Tuesday, January 4, 2011

Some interesting matters in criminal law

I am not a criminal law attorney, and my knowledge of criminal law, for the most part is based upon practice in New York and New Jersey plus watching shows like Law and Order.  I had always considered that American jurisprudence required that, in criminal cases where proof for conviction is based upon the "beyond a reasonable doubt" standard as opposed to lesser standards like "clear and convincing" or "by a preponderance of the evidence"; that juries throughout this country were uniformly panels of 12, and that conviction had to be by a unanimous vote.

Imagine my surprise when I learned that in Oregon, a criminal conviction could be by a majority of 10 to 2 and in Louisiana by a majority of 9 to 3! According to the Supreme Court majority even the standard for conviction being "beyond a reasonable doubt" did not directly arise from the Constitution, but from later interpretations regarding due process. See IN RE WINSHIP, 397 U.S. 358 (1970) .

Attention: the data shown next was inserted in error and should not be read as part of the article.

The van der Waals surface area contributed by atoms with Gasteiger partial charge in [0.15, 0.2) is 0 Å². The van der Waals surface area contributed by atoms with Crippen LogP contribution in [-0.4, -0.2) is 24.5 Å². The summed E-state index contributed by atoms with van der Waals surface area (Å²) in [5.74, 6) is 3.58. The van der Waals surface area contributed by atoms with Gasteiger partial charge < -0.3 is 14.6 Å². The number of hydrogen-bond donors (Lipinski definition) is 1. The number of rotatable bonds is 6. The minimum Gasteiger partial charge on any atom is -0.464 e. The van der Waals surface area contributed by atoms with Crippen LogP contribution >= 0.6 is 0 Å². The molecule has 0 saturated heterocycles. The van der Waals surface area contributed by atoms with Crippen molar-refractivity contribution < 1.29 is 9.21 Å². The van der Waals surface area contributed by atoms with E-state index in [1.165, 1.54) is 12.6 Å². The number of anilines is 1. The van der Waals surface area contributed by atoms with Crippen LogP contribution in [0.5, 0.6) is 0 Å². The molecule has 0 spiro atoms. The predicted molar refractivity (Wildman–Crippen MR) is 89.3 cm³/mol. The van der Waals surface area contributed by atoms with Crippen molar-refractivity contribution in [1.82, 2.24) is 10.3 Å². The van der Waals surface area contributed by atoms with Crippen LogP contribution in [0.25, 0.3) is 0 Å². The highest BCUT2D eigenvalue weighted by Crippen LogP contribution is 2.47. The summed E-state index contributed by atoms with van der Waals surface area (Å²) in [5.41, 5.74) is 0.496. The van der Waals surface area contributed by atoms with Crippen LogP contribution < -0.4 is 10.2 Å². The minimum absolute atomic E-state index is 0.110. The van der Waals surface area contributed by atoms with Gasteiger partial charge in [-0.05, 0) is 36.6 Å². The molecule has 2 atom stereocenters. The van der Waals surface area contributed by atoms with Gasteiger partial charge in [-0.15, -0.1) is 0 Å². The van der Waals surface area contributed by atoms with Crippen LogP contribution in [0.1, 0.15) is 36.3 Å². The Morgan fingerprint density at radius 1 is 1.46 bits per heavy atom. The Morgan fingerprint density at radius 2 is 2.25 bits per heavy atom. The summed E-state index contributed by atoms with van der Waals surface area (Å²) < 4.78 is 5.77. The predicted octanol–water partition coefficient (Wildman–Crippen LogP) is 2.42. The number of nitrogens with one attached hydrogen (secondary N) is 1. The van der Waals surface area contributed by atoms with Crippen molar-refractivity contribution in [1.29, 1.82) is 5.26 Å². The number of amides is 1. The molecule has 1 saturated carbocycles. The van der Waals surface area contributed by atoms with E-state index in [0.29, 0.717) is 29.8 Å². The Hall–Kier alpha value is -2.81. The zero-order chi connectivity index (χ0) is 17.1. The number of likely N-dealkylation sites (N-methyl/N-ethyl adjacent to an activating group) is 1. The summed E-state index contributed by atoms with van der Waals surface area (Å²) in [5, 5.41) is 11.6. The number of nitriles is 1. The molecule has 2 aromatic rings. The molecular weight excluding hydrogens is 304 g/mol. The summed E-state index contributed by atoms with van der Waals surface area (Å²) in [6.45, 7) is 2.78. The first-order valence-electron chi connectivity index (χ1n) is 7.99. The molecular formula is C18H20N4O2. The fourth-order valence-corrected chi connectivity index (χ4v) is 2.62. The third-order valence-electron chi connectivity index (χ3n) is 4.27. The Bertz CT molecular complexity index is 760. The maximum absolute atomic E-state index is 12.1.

There were two federal cases deciding that it is acceptable for state's to convict with less than a unanimous panel and that there is no such right guaranteed in the Sixth Amendment.
The Oregon decision is APODACA v. OREGON, 406 U.S. 404 (1972)  and the related case was JOHNSON v. LOUISIANA, 406 U.S. 356 (1972). 

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